Refreshments will be provided after the race. T-Shirts are guaranteed to the first 425 registered for the 5K. Fun Run registration is free and is available on race day. Wik said the 5K has been part of Riverfest for at least 22 years.
“There are no age restrictions for either Fun Run,” he said.  “All kids get a finish line treat.” Wik, a runner and high school coach, has retired from competitive running but promotes running and fitness within the community. “I also enjoy cooperating with organizations to make Riverfest events happen,” he said.
Riverside Art In The Park, Taste of Monticello, the second annual Riverfest Bean Bag Tournament and street dance round out Saturday’s main activities.
The Riverfest parade starts at 12:30 p.m. Sunday, July 14. Frank Holmes, event chairman and organizer, reports there are more than 122 units registered, including three bands.“The difficult part of the parade is getting everyone to their designated numbered spot or location, Holmes said. “We put spotters around the parade route, with some on golf carts or scooters and some stationary at intersections.” Holmes said he’s been working on Monticello Riverfest parade planning since 2007.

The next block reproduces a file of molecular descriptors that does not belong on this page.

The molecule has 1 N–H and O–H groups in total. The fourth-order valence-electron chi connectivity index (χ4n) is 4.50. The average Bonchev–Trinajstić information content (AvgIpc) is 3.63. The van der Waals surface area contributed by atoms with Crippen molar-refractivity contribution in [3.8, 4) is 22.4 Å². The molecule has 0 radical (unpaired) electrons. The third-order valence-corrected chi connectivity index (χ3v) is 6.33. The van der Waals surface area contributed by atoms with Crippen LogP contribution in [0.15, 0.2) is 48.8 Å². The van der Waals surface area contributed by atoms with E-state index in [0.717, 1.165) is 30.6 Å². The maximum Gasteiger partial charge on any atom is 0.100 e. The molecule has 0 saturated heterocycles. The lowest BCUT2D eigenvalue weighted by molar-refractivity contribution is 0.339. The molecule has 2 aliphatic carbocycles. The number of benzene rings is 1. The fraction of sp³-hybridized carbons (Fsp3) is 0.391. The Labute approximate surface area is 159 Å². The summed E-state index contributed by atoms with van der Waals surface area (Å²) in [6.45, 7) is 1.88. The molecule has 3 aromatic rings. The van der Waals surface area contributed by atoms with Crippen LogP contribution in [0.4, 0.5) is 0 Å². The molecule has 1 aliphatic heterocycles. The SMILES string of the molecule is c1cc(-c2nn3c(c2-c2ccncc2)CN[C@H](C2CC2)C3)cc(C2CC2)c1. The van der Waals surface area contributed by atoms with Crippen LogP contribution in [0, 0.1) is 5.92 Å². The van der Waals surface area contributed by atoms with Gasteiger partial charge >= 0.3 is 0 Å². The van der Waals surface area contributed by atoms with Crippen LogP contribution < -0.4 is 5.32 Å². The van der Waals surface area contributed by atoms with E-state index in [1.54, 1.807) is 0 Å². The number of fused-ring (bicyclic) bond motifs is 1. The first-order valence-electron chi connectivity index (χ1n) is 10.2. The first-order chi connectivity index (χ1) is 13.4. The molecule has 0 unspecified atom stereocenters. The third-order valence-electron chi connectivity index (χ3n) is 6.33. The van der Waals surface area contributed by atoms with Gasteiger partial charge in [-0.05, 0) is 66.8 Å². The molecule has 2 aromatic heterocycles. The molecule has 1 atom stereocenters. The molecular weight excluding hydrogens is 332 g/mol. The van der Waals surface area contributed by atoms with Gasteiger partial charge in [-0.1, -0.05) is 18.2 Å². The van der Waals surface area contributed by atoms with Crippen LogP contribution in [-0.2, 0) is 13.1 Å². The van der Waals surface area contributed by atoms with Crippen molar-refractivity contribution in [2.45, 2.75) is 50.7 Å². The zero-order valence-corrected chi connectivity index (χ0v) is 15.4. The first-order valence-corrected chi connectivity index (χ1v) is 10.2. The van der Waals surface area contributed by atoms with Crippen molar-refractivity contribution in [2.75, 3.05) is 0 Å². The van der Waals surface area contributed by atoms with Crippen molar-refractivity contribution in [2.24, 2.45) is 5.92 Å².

“I believe one of the secrets of a good parade is taking the time to be sure the groups and or floats in the parade that have music are not next to each other so they won’t drown each other out,” he said. “We work hard to spread out clowns, go carts, bands and other units so there’s always something down the way.”
Holmes said the length of Sunday’s parade depends on the number of units and how well they keep moving. “When you have a lot of groups they stop and play music, do a dance routine, go cart maneuvers or whatever the case may be, it all adds time,” he said. “But keeping our spectators happy is always the goal.”

Watch for additional Riverfest stories and updates this week at www.monticellotimes.com.

Contact Managing Editor Tim Hennagir at [email protected]